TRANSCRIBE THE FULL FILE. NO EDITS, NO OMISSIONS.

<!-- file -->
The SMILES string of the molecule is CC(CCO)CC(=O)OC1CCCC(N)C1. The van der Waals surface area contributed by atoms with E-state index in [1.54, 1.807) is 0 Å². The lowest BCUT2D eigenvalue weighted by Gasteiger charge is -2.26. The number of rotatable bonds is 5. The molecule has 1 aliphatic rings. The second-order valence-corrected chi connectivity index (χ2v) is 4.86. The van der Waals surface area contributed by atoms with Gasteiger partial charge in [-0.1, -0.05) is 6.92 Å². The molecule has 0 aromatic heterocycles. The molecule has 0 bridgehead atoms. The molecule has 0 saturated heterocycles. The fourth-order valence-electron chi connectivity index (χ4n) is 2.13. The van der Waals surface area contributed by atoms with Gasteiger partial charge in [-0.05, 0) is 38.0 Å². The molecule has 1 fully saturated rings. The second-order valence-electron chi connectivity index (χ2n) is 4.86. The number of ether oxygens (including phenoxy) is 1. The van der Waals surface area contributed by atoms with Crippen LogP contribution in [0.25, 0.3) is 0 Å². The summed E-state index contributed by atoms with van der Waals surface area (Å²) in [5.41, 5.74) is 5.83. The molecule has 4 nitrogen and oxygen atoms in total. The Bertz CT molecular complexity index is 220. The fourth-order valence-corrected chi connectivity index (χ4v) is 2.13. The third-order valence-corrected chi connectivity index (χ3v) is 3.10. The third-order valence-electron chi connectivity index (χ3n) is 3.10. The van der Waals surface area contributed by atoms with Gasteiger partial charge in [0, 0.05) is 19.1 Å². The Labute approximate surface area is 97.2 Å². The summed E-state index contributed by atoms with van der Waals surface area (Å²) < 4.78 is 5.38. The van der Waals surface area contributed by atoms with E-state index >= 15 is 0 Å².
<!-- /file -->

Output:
The SMILES string of the molecule is CC(CCO)CC(=O)OC1CCCC(N)C1. The van der Waals surface area contributed by atoms with E-state index in [1.54, 1.807) is 0 Å². The lowest BCUT2D eigenvalue weighted by Gasteiger charge is -2.26. The number of rotatable bonds is 5. The molecule has 1 aliphatic rings. The second-order valence-corrected chi connectivity index (χ2v) is 4.86. The van der Waals surface area contributed by atoms with Gasteiger partial charge in [-0.1, -0.05) is 6.92 Å². The molecule has 0 aromatic heterocycles. The molecule has 0 bridgehead atoms. The molecule has 0 saturated heterocycles. The fourth-order valence-electron chi connectivity index (χ4n) is 2.13. The van der Waals surface area contributed by atoms with Gasteiger partial charge in [-0.05, 0) is 38.0 Å². The molecule has 1 fully saturated rings. The second-order valence-electron chi connectivity index (χ2n) is 4.86. The number of ether oxygens (including phenoxy) is 1. The van der Waals surface area contributed by atoms with Crippen LogP contribution in [0.25, 0.3) is 0 Å². The summed E-state index contributed by atoms with van der Waals surface area (Å²) in [5.41, 5.74) is 5.83. The molecule has 4 nitrogen and oxygen atoms in total. The Bertz CT molecular complexity index is 220. The fourth-order valence-corrected chi connectivity index (χ4v) is 2.13. The third-order valence-corrected chi connectivity index (χ3v) is 3.10. The third-order valence-electron chi connectivity index (χ3n) is 3.10. The van der Waals surface area contributed by atoms with Gasteiger partial charge in [0, 0.05) is 19.1 Å². The Labute approximate surface area is 97.2 Å². The summed E-state index contributed by atoms with van der Waals surface area (Å²) < 4.78 is 5.38. The van der Waals surface area contributed by atoms with E-state index >= 15 is 0 Å².